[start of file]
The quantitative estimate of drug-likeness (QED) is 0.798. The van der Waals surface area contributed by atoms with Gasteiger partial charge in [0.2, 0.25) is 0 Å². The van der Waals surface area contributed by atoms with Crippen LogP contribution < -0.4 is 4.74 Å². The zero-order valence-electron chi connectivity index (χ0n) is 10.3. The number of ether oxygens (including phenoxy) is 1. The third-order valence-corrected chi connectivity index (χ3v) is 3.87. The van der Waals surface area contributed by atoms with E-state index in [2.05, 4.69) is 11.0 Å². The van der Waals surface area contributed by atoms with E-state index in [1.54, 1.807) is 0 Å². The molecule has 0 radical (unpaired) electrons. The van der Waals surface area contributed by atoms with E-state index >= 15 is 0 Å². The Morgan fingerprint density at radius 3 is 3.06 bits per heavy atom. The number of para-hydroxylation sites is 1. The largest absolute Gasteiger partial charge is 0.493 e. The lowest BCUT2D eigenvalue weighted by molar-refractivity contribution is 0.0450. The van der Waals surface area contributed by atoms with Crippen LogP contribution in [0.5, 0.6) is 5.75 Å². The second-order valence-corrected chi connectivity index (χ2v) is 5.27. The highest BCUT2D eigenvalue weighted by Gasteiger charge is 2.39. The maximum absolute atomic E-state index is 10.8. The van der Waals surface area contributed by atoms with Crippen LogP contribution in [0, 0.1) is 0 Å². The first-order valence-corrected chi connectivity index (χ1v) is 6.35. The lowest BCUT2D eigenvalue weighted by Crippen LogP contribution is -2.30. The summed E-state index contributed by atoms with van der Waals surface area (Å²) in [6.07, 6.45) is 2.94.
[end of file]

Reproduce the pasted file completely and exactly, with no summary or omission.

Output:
The quantitative estimate of drug-likeness (QED) is 0.798. The van der Waals surface area contributed by atoms with Gasteiger partial charge in [0.2, 0.25) is 0 Å². The van der Waals surface area contributed by atoms with Crippen LogP contribution < -0.4 is 4.74 Å². The zero-order valence-electron chi connectivity index (χ0n) is 10.3. The number of ether oxygens (including phenoxy) is 1. The third-order valence-corrected chi connectivity index (χ3v) is 3.87. The van der Waals surface area contributed by atoms with E-state index in [2.05, 4.69) is 11.0 Å². The van der Waals surface area contributed by atoms with E-state index in [1.54, 1.807) is 0 Å². The molecule has 0 radical (unpaired) electrons. The van der Waals surface area contributed by atoms with E-state index >= 15 is 0 Å². The Morgan fingerprint density at radius 3 is 3.06 bits per heavy atom. The number of para-hydroxylation sites is 1. The largest absolute Gasteiger partial charge is 0.493 e. The lowest BCUT2D eigenvalue weighted by molar-refractivity contribution is 0.0450. The van der Waals surface area contributed by atoms with Crippen LogP contribution in [0.5, 0.6) is 5.75 Å². The second-order valence-corrected chi connectivity index (χ2v) is 5.27. The highest BCUT2D eigenvalue weighted by Gasteiger charge is 2.39. The maximum absolute atomic E-state index is 10.8. The van der Waals surface area contributed by atoms with Crippen LogP contribution in [0, 0.1) is 0 Å². The first-order valence-corrected chi connectivity index (χ1v) is 6.35. The lowest BCUT2D eigenvalue weighted by Crippen LogP contribution is -2.30. The summed E-state index contributed by atoms with van der Waals surface area (Å²) in [6.07, 6.45) is 2.94.